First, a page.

How to Avoid Stereotyping
Many people do not practice yoga because they believe it belongs to a different religion. A hundred years ago many people in Europe and USA believed that the practice of yoga was harmful to mental health. Sometimes, you may come across people who may not even hide their resentment if you do not look like them or give them the impression that you are from a foreign country.
Many people in the USA have a problem pronouncing foreign names and laugh at them because they have a mental blockage to accept racial diversity or pronounce any name that does sound like a Christian name. I often face the problem when I speak to customer service people on the phone or visit local institutions. I have to repeat my name several times, even though my first name is not very difficult to pronounce.
Every day, my first name is pronounced by millions of people, including illiterate ones, in several countries from all wakes of life. It is part of Indian literature, culture, poetry, and songs for over 2000 years. In many parts of India it is used as a greeting word or a common expression like hello, Jesus, or hi. Yet, many educated people in the USA cannot pronounce it. It is equally true that when white Americans visit foreign countries in Asia or Middle East they face similar problems, not only with their names and cultural traits but also with their nationality.
Few years ago, when I was working at a call center, some elderly people would refuse to talk to me. When they heard my voice, they would ask me to connect them to a manager because they thought that I was speaking from India or far east and they did not want to discuss with me their financial problems. Fortunately, such customers were few. Most people I called preferred talking to me and would even tell me that in future they would like to speak to me only.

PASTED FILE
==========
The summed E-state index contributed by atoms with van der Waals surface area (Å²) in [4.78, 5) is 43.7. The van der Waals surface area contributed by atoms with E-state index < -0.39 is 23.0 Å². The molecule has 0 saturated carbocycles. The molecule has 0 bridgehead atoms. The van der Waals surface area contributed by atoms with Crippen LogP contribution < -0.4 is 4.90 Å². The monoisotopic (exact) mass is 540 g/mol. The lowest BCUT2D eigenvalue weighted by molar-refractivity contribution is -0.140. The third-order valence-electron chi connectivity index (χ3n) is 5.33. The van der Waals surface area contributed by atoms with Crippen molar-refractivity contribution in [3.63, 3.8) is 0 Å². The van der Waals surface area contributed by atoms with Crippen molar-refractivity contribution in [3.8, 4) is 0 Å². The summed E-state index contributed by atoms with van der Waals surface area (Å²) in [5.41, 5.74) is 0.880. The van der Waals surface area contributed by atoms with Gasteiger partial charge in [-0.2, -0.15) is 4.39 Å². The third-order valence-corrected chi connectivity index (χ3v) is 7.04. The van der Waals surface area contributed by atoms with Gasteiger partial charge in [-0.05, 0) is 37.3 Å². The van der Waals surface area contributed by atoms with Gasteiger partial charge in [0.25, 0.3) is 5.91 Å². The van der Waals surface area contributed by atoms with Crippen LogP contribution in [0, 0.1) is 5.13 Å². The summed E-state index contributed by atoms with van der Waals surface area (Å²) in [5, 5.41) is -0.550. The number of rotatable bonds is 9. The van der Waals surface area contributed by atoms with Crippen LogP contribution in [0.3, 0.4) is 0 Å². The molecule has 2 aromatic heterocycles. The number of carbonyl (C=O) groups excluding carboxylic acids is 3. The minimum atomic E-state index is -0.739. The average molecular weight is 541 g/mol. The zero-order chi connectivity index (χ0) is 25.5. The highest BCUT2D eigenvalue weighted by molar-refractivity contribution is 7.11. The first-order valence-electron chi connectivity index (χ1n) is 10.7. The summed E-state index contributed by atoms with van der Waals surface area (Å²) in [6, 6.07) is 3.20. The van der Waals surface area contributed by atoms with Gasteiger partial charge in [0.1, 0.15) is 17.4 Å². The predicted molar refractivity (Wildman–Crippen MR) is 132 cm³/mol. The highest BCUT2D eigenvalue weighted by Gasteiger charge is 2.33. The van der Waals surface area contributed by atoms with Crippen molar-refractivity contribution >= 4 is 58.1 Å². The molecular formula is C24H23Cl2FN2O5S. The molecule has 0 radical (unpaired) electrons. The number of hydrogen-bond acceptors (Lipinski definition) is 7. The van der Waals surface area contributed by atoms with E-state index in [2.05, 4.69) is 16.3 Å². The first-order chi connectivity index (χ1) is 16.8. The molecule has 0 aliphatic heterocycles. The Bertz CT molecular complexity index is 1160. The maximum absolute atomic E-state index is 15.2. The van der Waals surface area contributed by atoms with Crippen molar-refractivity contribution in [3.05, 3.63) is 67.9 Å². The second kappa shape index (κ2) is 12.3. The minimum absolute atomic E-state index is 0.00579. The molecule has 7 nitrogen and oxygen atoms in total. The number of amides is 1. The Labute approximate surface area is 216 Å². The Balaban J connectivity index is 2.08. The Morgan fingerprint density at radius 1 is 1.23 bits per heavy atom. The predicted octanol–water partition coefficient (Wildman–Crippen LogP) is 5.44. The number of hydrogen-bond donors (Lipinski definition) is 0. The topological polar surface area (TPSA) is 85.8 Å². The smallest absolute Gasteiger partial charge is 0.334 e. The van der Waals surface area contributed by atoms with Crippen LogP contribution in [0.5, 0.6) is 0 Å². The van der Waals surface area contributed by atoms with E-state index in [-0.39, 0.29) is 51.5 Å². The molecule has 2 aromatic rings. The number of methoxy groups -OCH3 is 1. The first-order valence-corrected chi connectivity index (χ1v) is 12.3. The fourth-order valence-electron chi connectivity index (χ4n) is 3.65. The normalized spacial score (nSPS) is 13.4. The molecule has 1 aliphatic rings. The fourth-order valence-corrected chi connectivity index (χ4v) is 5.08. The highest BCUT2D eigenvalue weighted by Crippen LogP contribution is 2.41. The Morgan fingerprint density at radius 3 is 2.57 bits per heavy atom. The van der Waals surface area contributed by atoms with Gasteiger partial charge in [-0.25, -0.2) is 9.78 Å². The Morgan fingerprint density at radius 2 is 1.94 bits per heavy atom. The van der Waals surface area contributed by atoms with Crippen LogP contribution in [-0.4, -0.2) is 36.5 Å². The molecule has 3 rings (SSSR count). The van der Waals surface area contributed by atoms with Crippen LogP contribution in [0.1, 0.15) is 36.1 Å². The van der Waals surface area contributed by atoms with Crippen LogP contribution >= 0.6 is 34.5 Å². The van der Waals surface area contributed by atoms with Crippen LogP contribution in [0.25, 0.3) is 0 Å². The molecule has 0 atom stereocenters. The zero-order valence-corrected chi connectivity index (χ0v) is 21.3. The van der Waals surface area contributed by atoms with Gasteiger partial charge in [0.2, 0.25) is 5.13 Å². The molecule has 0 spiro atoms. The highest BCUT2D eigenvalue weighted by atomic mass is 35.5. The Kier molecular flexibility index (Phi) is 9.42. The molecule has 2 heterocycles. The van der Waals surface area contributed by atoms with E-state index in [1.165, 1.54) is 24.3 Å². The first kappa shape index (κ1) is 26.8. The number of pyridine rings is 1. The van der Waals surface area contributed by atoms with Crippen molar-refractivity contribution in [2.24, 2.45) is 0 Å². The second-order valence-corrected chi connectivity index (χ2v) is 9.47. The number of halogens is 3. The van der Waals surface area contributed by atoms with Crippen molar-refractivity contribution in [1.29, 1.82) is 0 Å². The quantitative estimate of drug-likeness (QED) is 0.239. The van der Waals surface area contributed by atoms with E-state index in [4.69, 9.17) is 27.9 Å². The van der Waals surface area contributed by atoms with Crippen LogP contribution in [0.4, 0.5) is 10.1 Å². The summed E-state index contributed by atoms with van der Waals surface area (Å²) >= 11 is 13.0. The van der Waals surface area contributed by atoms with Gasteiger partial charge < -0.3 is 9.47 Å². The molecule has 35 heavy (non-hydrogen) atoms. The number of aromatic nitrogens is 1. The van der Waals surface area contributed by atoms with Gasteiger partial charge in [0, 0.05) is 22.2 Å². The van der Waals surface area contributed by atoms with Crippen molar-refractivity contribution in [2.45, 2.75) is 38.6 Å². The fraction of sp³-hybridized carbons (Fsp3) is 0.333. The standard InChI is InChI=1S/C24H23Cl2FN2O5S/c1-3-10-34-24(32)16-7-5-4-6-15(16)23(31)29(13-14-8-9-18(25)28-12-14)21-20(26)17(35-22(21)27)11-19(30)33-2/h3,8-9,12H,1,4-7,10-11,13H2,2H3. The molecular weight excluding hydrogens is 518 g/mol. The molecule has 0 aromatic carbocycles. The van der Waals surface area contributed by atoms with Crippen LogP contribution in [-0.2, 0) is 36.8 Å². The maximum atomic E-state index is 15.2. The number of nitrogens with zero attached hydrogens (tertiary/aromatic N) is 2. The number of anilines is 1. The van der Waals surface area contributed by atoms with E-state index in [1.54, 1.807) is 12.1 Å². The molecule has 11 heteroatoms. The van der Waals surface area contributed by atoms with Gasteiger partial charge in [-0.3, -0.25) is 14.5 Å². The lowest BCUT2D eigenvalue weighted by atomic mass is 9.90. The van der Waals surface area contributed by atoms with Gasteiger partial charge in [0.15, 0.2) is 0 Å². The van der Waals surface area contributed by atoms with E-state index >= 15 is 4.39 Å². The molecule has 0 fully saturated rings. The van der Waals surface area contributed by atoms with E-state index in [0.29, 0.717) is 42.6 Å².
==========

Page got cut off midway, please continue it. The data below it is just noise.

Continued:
Prejudice and stereotyping are not particular to any race, creed or nation. People indulge in it almost everywhere. When I was In India, I had a similar problem. I was working in a north Indian state, whereas I was from South. Although my first name was Jayaram, people would call me Jayaraman because that was a popular south Indian name. Since I was from South, many people assumed that I was a southerner, who ate staple south Indian food, wore traditional south Indian dresses at home, and belonged to an orthodox Hindu family. It was a different matter that I had a mixed background. Since my parents lived in the North, I grew up both in both north and south and learned to speak fluent Hindi and even local dialects.